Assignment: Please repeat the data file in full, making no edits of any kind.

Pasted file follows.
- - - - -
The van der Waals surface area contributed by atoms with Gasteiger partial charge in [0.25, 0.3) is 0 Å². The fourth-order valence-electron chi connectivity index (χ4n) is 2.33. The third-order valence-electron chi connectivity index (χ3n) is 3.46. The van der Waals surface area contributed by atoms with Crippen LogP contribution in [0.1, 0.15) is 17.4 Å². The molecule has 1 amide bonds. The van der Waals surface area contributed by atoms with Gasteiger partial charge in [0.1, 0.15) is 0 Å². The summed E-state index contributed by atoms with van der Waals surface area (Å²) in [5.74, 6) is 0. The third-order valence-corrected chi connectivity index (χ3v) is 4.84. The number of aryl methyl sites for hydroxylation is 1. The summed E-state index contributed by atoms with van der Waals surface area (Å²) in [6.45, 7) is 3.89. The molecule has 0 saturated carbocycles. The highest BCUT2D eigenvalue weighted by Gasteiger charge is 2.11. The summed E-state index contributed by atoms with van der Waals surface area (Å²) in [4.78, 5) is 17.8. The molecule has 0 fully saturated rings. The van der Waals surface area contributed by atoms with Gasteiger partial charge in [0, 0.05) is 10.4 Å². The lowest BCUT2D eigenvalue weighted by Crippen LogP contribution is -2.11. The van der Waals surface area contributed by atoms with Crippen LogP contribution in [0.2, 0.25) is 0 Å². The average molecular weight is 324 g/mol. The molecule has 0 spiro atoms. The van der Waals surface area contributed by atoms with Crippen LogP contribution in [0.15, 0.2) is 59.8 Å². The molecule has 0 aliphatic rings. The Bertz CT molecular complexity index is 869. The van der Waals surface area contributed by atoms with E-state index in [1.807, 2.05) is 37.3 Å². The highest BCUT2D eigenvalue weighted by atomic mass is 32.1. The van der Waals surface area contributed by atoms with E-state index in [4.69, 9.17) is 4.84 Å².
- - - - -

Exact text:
The van der Waals surface area contributed by atoms with Gasteiger partial charge in [0.25, 0.3) is 0 Å². The fourth-order valence-electron chi connectivity index (χ4n) is 2.33. The third-order valence-electron chi connectivity index (χ3n) is 3.46. The van der Waals surface area contributed by atoms with Crippen LogP contribution in [0.1, 0.15) is 17.4 Å². The molecule has 1 amide bonds. The van der Waals surface area contributed by atoms with Gasteiger partial charge in [0.1, 0.15) is 0 Å². The summed E-state index contributed by atoms with van der Waals surface area (Å²) in [5.74, 6) is 0. The third-order valence-corrected chi connectivity index (χ3v) is 4.84. The number of aryl methyl sites for hydroxylation is 1. The summed E-state index contributed by atoms with van der Waals surface area (Å²) in [6.45, 7) is 3.89. The molecule has 0 saturated carbocycles. The highest BCUT2D eigenvalue weighted by Gasteiger charge is 2.11. The summed E-state index contributed by atoms with van der Waals surface area (Å²) in [4.78, 5) is 17.8. The molecule has 0 fully saturated rings. The van der Waals surface area contributed by atoms with Gasteiger partial charge in [0, 0.05) is 10.4 Å². The lowest BCUT2D eigenvalue weighted by Crippen LogP contribution is -2.11. The van der Waals surface area contributed by atoms with Crippen LogP contribution in [0.2, 0.25) is 0 Å². The average molecular weight is 324 g/mol. The molecule has 0 spiro atoms. The van der Waals surface area contributed by atoms with Crippen LogP contribution in [0.15, 0.2) is 59.8 Å². The molecule has 0 aliphatic rings. The Bertz CT molecular complexity index is 869. The van der Waals surface area contributed by atoms with E-state index in [1.807, 2.05) is 37.3 Å². The highest BCUT2D eigenvalue weighted by atomic mass is 32.1. The van der Waals surface area contributed by atoms with E-state index in [4.69, 9.17) is 4.84 Å².